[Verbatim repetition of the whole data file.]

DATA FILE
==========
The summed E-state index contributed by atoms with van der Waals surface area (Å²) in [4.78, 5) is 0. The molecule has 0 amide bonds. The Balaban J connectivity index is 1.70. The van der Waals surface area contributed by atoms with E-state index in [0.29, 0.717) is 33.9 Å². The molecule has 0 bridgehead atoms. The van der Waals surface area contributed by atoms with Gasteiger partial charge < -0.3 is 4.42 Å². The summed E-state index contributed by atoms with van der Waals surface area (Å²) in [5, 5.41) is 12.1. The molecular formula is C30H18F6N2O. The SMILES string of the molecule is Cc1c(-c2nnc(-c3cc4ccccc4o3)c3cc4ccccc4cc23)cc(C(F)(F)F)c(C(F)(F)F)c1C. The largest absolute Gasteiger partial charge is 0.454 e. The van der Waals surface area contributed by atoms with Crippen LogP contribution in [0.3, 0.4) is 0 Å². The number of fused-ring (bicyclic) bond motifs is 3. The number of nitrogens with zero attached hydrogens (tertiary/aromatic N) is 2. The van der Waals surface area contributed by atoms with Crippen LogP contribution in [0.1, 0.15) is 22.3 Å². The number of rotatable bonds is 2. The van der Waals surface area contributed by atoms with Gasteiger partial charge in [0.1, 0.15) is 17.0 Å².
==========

The summed E-state index contributed by atoms with van der Waals surface area (Å²) in [4.78, 5) is 0. The molecule has 0 amide bonds. The Balaban J connectivity index is 1.70. The van der Waals surface area contributed by atoms with E-state index in [0.29, 0.717) is 33.9 Å². The molecule has 0 bridgehead atoms. The van der Waals surface area contributed by atoms with Gasteiger partial charge < -0.3 is 4.42 Å². The summed E-state index contributed by atoms with van der Waals surface area (Å²) in [5, 5.41) is 12.1. The molecular formula is C30H18F6N2O. The SMILES string of the molecule is Cc1c(-c2nnc(-c3cc4ccccc4o3)c3cc4ccccc4cc23)cc(C(F)(F)F)c(C(F)(F)F)c1C. The largest absolute Gasteiger partial charge is 0.454 e. The van der Waals surface area contributed by atoms with Crippen LogP contribution in [0.3, 0.4) is 0 Å². The number of fused-ring (bicyclic) bond motifs is 3. The number of nitrogens with zero attached hydrogens (tertiary/aromatic N) is 2. The van der Waals surface area contributed by atoms with Crippen LogP contribution in [0.1, 0.15) is 22.3 Å². The number of rotatable bonds is 2. The van der Waals surface area contributed by atoms with Gasteiger partial charge in [0.1, 0.15) is 17.0 Å².